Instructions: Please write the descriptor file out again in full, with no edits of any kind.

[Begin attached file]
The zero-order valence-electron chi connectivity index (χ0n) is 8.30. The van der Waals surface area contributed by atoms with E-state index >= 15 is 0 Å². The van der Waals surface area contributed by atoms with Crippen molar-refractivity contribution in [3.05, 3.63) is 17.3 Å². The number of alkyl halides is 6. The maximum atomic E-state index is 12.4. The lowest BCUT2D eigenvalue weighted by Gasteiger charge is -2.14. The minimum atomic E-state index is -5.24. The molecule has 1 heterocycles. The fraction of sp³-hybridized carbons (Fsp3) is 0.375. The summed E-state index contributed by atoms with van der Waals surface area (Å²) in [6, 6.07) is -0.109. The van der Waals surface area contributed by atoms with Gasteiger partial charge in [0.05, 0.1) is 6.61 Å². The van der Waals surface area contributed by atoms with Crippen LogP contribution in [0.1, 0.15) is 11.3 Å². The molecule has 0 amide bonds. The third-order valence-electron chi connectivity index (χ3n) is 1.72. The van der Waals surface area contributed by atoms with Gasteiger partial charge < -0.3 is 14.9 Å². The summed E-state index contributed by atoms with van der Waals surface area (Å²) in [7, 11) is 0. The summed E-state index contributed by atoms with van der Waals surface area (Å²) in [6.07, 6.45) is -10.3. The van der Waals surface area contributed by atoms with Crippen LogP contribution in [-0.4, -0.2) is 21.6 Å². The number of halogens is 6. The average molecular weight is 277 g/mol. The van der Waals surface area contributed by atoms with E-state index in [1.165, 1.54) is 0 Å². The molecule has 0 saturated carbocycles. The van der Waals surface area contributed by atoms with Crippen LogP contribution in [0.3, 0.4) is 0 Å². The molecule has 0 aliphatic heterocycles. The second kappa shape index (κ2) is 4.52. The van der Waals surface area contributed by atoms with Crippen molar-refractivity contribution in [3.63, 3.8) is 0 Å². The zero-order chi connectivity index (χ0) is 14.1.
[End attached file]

The zero-order valence-electron chi connectivity index (χ0n) is 8.30. The van der Waals surface area contributed by atoms with E-state index >= 15 is 0 Å². The van der Waals surface area contributed by atoms with Crippen molar-refractivity contribution in [3.05, 3.63) is 17.3 Å². The number of alkyl halides is 6. The maximum atomic E-state index is 12.4. The lowest BCUT2D eigenvalue weighted by Gasteiger charge is -2.14. The minimum atomic E-state index is -5.24. The molecule has 1 heterocycles. The fraction of sp³-hybridized carbons (Fsp3) is 0.375. The summed E-state index contributed by atoms with van der Waals surface area (Å²) in [6, 6.07) is -0.109. The van der Waals surface area contributed by atoms with Gasteiger partial charge in [0.05, 0.1) is 6.61 Å². The van der Waals surface area contributed by atoms with Crippen LogP contribution in [0.1, 0.15) is 11.3 Å². The molecule has 0 amide bonds. The third-order valence-electron chi connectivity index (χ3n) is 1.72. The van der Waals surface area contributed by atoms with Gasteiger partial charge < -0.3 is 14.9 Å². The summed E-state index contributed by atoms with van der Waals surface area (Å²) in [7, 11) is 0. The summed E-state index contributed by atoms with van der Waals surface area (Å²) in [6.07, 6.45) is -10.3. The van der Waals surface area contributed by atoms with Crippen LogP contribution in [-0.4, -0.2) is 21.6 Å². The number of halogens is 6. The average molecular weight is 277 g/mol. The van der Waals surface area contributed by atoms with E-state index in [1.165, 1.54) is 0 Å². The molecule has 0 saturated carbocycles. The van der Waals surface area contributed by atoms with Crippen LogP contribution in [0.3, 0.4) is 0 Å². The molecule has 0 aliphatic heterocycles. The second kappa shape index (κ2) is 4.52. The van der Waals surface area contributed by atoms with Crippen molar-refractivity contribution in [3.63, 3.8) is 0 Å². The zero-order chi connectivity index (χ0) is 14.1.